Art Streams From Your Finger Tips – Flowpaper Review
Digital art is not only great, due to that beautiful undo button, but it allows you to create amazing images that are usually restricted by technical abilities, as well as limits of the physical world. With Flowpaper, for iOS devices, technical abilities and limits of the physical world are completely stripped away, due to it’s ability to create seemingly complex looking modern-abstract art, with just a few movements of a fingertip. With a price tag of only .99 cents, how far can this flow go?
– Flow of brush strokes fluctuate by speed and direction.
– Create complex looking drawings with ease.
– Twenty pre-made brushes to choose from.
– Control expansion, density and roundness of brush.
– Customizable background colors, as well as import your own photos to draw on.
– Customizable brush pallet colors.
– Save your creations in either Normal (640×1136) or High-Res (2307×4096).
– Compatible with Pencil and Pogo Bluetooth stylus.
– Square aspect ratio on iPad only.
– Eraser’s typical, round, hard edge brush is counter-intuitive to flow.
– Continuous Flow Upgrade is an additional $.99.
– Brushes essentially all look the same (flowing mesh look).
– No layers or blending modes.
– No Transparent Backgrounds.
One of my favorite things to do when I’m bored, is to search through the depths of the AppStore, going from “related app” to “related app. This is exactly how I came across: Flowpaper. Instantly, I was hypnotized by drawing with this app, watching the unraveling complexity of each stroke, it’s pretty much like drawing with magic. I ended up making some wicked looking backgrounds for my iPad. I do find the iPad version much more fulfilling, cause drawing on the iPhone is only a quarter of the experience. There is a few things that are underwhelming however. First, is the inability to create multiple layers or have mixing modes. This is a bummer, cause when you want to implement the flow into a photo, it looks unnaturally like a swirly design on top a photo. The layers and mixing modes would also be great to layer up and mix flows together, making more possibilities. My usual work-around is to draw on a white or black background and toss it in Photoshop to mix. The eraser tool would’ve been a good implementation, but the circle hard edge brush just doesn’t look right. The best way to use the eraser is to make the eraser huge, so it looks a bit more natural. Also, the extra purchase of the “Continuous Flow Upgrade”, which cost just as much as the app itself. And my final hiccup, which is the lack of variety to what you can create with the app, due to the brushes only creating the “unraveling mesh look”. This limits the look of what you can create with the app to mostly modern looking application. Besides, these things it is a very cool app, which is fun to play, experiment and create with. I’m mostly just greedy with my 99 cents.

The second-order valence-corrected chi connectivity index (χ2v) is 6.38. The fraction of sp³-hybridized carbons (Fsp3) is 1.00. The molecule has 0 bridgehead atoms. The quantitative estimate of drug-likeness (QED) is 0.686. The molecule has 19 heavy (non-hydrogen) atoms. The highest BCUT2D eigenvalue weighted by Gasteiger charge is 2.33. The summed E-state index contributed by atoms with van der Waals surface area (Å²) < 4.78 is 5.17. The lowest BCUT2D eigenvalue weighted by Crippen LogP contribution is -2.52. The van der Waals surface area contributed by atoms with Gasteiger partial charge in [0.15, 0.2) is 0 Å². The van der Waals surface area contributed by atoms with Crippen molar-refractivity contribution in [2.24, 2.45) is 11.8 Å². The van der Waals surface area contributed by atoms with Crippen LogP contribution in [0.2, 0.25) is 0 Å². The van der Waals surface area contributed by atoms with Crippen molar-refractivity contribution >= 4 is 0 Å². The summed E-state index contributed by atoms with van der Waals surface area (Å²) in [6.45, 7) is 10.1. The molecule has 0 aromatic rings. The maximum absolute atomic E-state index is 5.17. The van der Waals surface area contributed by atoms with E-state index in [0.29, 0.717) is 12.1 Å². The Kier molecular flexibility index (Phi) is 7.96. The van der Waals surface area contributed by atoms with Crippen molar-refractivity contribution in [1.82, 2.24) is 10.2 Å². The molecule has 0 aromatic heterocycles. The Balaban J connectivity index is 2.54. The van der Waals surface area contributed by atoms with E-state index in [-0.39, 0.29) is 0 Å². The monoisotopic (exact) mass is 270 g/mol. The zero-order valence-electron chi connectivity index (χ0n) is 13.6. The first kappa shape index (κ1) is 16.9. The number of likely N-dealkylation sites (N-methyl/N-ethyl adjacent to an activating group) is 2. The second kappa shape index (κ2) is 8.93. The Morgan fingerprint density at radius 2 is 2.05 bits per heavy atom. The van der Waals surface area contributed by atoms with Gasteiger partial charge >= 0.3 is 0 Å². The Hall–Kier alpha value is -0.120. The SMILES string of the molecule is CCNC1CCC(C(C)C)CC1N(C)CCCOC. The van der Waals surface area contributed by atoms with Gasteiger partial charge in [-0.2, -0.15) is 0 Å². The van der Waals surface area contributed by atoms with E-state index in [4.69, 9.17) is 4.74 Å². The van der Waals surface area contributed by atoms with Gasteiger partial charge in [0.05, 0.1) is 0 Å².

A great tool to create modern-looking designs and explore your creativity. Biggest downside is there’s not a lot of different things you can create besides modern-looking wave like things. If you have a spate 99 cents, I’d recommend checking it out, especially for iPad owners.
- Final Rating:
- Each Stroke Unravels with Complexity.
- Save your creations in High-Res (2307x4096).
- No layers or blending modes
- Style of art is limited to modern-wave looking things.